In this day and age, information comes at us fast — too fast! Television, Internet, print media, social media ... with so many different forms of media out there, it's impossible to decipher it all.
Even radio has progressed. What was once only AM/FM now includes XM — the satellite means for delivering the signal.
By utilizing all of these various platforms, bass fishing has found its place in mainstream media. And perhaps the longest running connection has been through radio.
Today there are countless radio programs devoted to our sport, and they can be heard just about anywhere. These programs provide an invaluable service, too. They deliver up-to-the-minute fishing reports, introduce new products to their listeners, and they frequently speak out on conservation issues. Some utilize a call-in talk show format, others rely on interviews with notable sports figures or celebrities from the entertainment industry. Still others combine all of these elements, covering a broad range of topics.
Personally, I like the fact that radio has survived. There's something to be said for old school media. And when it comes to entertainment, to me, radio fishing shows deliver that something extra. They somehow seem friendlier.
Big Shows With Reach
Among big-time broadcasters are shows like "In-Fishermen Radio," "Fishing This Week with Alex Langer," "O'Neill Outside" (WSB, Atlanta), "Chauncey's Great Outdoors" (ESPN, Chicago), "Wired2Fish Radio" and "Tight Lines with Sammy Lee." Shows like these are broadcast nationwide via satellite or through 50,000-watt super stations, and many can be received through podcasts on an iPhone, iPad or PC.
Although the content of these shows may vary, their common goal is to entertain their listeners. Whether it's by discussing the best fishing destinations or interviewing notable personalities, the bottom line is keeping their listeners engaged. And they can achieve that with a variety of formats. Some are lengthy, multi-segment formats that run as much as two hours. Others, like "In-Fishermen" and "Tight Lines" offer concise 3-minute presentations — hitting hundreds of markets, multiple times weekly. The number of listeners for either of these broadcasting strategies is massive.
Like many show hosts, Sammy Lee and Alex Langer include interviews with notable anglers, sports figures or entertainers — all of whom share a love of angling. That connects them to the listener. Names like Ray Scott, Ted Williams, Wade Boggs, Bill Dance, Davy Allison, Mel Tillis, Hank Williams Jr., Johnny Lee, Merle Haggard … the list goes on and on.
Listeners tune in to programs that feature hi-profile personalities like these.
Targeting more specific markets are regional shows, many of which are interactive with their audiences. By utilizing a call-in option, listeners can engage in the programming. And without a doubt, this approach helps build listener loyalty.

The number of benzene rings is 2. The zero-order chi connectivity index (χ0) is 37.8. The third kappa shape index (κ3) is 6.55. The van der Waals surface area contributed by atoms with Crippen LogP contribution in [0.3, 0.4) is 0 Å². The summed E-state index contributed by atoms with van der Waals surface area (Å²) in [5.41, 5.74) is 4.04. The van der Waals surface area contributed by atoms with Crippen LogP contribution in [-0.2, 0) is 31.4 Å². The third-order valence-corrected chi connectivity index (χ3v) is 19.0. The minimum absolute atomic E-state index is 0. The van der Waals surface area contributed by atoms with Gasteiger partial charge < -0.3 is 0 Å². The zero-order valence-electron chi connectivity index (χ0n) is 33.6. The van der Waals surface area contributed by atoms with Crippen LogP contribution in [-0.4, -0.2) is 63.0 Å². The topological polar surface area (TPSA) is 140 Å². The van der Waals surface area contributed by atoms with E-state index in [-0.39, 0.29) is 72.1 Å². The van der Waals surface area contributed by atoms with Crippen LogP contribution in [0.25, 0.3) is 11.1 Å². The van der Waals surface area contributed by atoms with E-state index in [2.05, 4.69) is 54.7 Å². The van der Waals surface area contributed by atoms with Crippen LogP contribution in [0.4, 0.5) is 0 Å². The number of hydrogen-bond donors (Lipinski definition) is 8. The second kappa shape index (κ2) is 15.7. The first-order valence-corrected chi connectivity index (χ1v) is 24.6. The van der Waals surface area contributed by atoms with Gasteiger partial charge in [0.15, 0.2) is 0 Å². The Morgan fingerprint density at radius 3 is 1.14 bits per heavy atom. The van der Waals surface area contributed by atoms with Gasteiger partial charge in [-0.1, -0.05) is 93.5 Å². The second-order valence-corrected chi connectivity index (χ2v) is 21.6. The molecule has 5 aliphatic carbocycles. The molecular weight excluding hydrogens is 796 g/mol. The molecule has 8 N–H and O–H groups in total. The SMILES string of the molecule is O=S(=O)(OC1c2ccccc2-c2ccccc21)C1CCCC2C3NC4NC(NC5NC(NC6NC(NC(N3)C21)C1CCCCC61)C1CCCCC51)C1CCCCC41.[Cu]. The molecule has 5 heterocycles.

"Hooked Up with Steve & Deb" (WOKC) is a prime example of this homegrown approach. Broadcasting live from the shores of Lake Okeechobee, former B.A.S.S. pro Steve Daniel and his wife Debi reach thousands of loyal listeners across South Florida and beyond.
Besides providing the latest fishing reports on the "Big O" and other area waters, they feature live interviews with area guides and top-ranked professional anglers. And their show encourages caller participation.
In Northern California, listeners can tune into Kent Brown's "Ultimate Bass Radio" (KHTK, Sacramento), which utilizes a very similar format. Like Steve Daniel, Kent comes from a tournament background, which gives him added insight on how to provide informative programming for both beginner and advanced anglers alike.
Around Memphis, listeners can tune into "Outdoors with Larry Rea." And in the heartland, there's "The Fishing and Outdoors Radio Show." Along the eastern Canadian border, avid anglers have "Renegade Bass Radio" — the voice for tournament fishermen throughout Ontario and Quebec.
There are literally hundreds of regional radio programs dedicated to angling, and many concentrate on bass fishing specifically. Combined, these programs provide an invaluable service — not only in entertainment value, but also in their ability to reach remote markets. That's critical to the industry as a whole. This grassroots connection not only introduces casual listeners to the sport, it keeps the rest of us informed, and hopefully makes us better anglers in the process.
From a professional angler's perspective, it's a great way to connect with fans and people who share common interests. And our sponsors like the additional reach provided by radio. I can't begin to tell you how many radio interviews and live remotes I've been a part of over the years, and all of these opportunities brought me closer to the people that follow and support fishing.
In the space of this column I've mentioned only a minute fraction of the fishing shows out there — there are literally hundreds more, all of which deserve recognition. So sound off!
Using the Facebook feedback forum below, tell us the name of your favorite radio fishing program and why you love them. And be sure to include the station's call letters (i.e., WXYZ) so others can find them too!